Mark Samsel explaining his actions as a substitute teacher in a local interviewPhoto: Screenshot/KSNT
Kansas Rep. Mark Samsel (R) agreed to a plea agreement stemming from a series of incidents that took place when Samsel served as a susbtitute teacher at a school in Wellsville, KS, on April 28. Samsel was initially accused of grabbing one student and pushing him against the wall, before attacking another with the “wrath of God,” intentionally hitting him in his genitals, and inviting others in the class to do it too.
This was after Samsel allegedly spent the day pleading with students to follow God, asking them about their masturbation habits, demanding that the children he’s teaching “make babies” because “it feels good,” and claiming that a sophomore at the school is contemplating suicide because they have lesbian parents.
Initially facing three misdemeanor battery charges, Samsel eventually pleaded guilty to one disorderly conduct charge. He received a 90-day suspended jail sentence, a year of probation, and a court-mandated ban on personal use of social media over that probation period, as a result of pleading guilty to disorderly conduct.
In addition, he was ordered to pay for the cost of court proceedings, write an apology to his victims for his actions, and not to have contact with them again (the prosecutor will work with his lawyer to get the letters delivered.)
While entering his plea on September 13, Samsel stated to the court, “I’m sorry for what happened. I never intended to hurt anybody.”
He undertook court-order mental evaluations in May, and he has pledged to continue seeking mental health treatment after. He also gave up his ability to work as a substitute teacher, although he has been banned from Wellsville School District property. He also lost his seat on the board of trustees of his alma mater, Missouri Valley College.
In August, Samsel admitted in a Facebook post that “extreme stress, pressure and agitation” prompted his behavior, which he described as an “isolated episode of mania with psychotic features.”
Regarding the series of incidents, he said “there is no likelihood that it will happen again,” despite his defense of his actions for months.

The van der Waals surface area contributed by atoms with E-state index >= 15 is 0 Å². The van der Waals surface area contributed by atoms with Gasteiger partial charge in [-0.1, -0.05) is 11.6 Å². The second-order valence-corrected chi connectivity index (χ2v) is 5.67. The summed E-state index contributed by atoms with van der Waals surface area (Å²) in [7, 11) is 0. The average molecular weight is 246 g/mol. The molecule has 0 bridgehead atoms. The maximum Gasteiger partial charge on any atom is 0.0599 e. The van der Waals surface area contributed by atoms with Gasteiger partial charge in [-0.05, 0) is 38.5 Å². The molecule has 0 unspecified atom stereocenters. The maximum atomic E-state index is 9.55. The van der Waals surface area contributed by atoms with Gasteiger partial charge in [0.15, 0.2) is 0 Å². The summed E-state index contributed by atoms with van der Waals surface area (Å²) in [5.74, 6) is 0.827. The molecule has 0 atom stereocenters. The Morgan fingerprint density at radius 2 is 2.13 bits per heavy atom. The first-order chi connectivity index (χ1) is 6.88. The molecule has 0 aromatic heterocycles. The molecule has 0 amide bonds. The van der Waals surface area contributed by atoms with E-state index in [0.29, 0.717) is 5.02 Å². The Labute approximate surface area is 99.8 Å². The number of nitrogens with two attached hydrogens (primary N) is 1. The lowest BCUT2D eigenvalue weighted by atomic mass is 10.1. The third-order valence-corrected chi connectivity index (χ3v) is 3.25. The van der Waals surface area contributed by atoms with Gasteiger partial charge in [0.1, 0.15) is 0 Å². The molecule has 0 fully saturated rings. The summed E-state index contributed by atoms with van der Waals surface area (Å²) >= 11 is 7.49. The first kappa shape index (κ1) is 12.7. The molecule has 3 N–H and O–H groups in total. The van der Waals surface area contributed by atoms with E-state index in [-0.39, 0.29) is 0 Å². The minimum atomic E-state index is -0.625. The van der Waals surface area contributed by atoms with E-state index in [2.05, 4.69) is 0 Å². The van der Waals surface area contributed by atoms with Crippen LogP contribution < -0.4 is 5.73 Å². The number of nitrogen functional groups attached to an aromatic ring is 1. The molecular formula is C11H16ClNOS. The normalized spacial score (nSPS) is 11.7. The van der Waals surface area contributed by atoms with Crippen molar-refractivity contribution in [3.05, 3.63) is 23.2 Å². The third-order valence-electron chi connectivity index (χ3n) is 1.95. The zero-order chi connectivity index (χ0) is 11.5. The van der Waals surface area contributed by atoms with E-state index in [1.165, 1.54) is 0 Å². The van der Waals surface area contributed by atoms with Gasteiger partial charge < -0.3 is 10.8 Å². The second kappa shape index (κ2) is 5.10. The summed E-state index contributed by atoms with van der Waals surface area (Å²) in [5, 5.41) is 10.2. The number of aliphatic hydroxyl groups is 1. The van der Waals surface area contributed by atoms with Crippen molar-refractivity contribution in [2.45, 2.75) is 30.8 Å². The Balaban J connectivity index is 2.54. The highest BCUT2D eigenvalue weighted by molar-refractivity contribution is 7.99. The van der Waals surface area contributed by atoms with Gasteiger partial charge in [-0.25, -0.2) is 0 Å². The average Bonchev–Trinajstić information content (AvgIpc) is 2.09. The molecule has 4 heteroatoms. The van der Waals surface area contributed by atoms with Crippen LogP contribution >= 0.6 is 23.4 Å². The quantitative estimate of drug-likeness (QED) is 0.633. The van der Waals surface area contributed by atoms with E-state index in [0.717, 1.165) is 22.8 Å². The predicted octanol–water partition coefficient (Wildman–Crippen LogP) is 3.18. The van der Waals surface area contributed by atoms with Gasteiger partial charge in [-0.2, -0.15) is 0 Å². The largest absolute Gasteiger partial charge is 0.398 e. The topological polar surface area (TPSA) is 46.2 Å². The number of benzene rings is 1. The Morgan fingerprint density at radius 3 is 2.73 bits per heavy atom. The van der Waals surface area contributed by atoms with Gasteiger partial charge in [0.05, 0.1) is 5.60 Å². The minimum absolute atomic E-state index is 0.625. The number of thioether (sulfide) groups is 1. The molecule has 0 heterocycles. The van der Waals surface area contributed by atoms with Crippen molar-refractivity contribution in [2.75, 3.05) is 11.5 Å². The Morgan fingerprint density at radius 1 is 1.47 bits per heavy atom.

All hell broke loose when Kansas state Rep. Mark Samsel (R) worked at Wellsville High School, a school of about 225 in Wellsville, Kansas, on April 28. He berated teens all day, trying to direct several students to follow God and goading them to pledge to reproducing and having children of their own.
At one point, Samsel ranted against LGBTQ parents, claiming that he knew an unnamed sophomore at the school “who’s tried killing himself three times,” because “he has two parents and they’re both females.”
“He’s a foster kid. His alternatives in life were having no parents or foster care parents who are gay. How do you think I’m going to feel if he commits suicide? Awful,” Samsel lectured to students.
Samsel subsequently claimed to local media that he and the students had staged much of his actions, including the later assaults, and Samsel maintained he did nothing wrong — even after footage and testimony recorded by students from the day of terror showed otherwise.
Serving as a legislator since 2019, Samsel remains a member of the Kansas House Education Committee, and he has not received any dicisipline or censure from the GOP-majority legislature. His current term ends in January 2023.
Despite being an attorney, Samsel has also worked as a substitute teacher, and a basketball and soccer official in the statewide youth sports association, in the community for years. Even after his arrest, he appears to have remained a working official, making several social media posts in uniform as recently as June, among posts with several other youth at school sporting events.
His ban on personal social media use extends to Facebook, Instagram, and Twitter, although he can use the sites for “political and legislative purposes.” As of this writing, Samsel’s last Instagram post was a photo with two kids, at least a day before the ban was ordered.
Samsel became the second sitting elected official arrested in Kansas this year. State Sen. Gene Suellentrop (R) was arrested in March after driving while drunk and trying to evade police which led to a car chase.
Suellentrop’s since resigned as the Majority Leader of the state Senate, and many, namely Samsel, wanted Suellentrop removed to set an example for those “most important” to the chamber. “To me, it’s the kids,” Samsel said at the time.
Before that, state Rep. Aaron Coleman (D) was denied assignments to committees and briefly disaffiliated with the Democratic Party after allegedly threatening to “call a hit” on Gov. Laura Kelly (D). Prior to his election, Coleman admitted to sexually harassing and posting revenge porn of his former partner and settled a lawsuit stemming from a stalking allegation.
And just last week, former Kansas Rep. Michael Capps (R) was indicted and arrested on charges that he intentionally defrauded federal, state, and local agencies and obtained funding set aside for COVID-19 relief programs.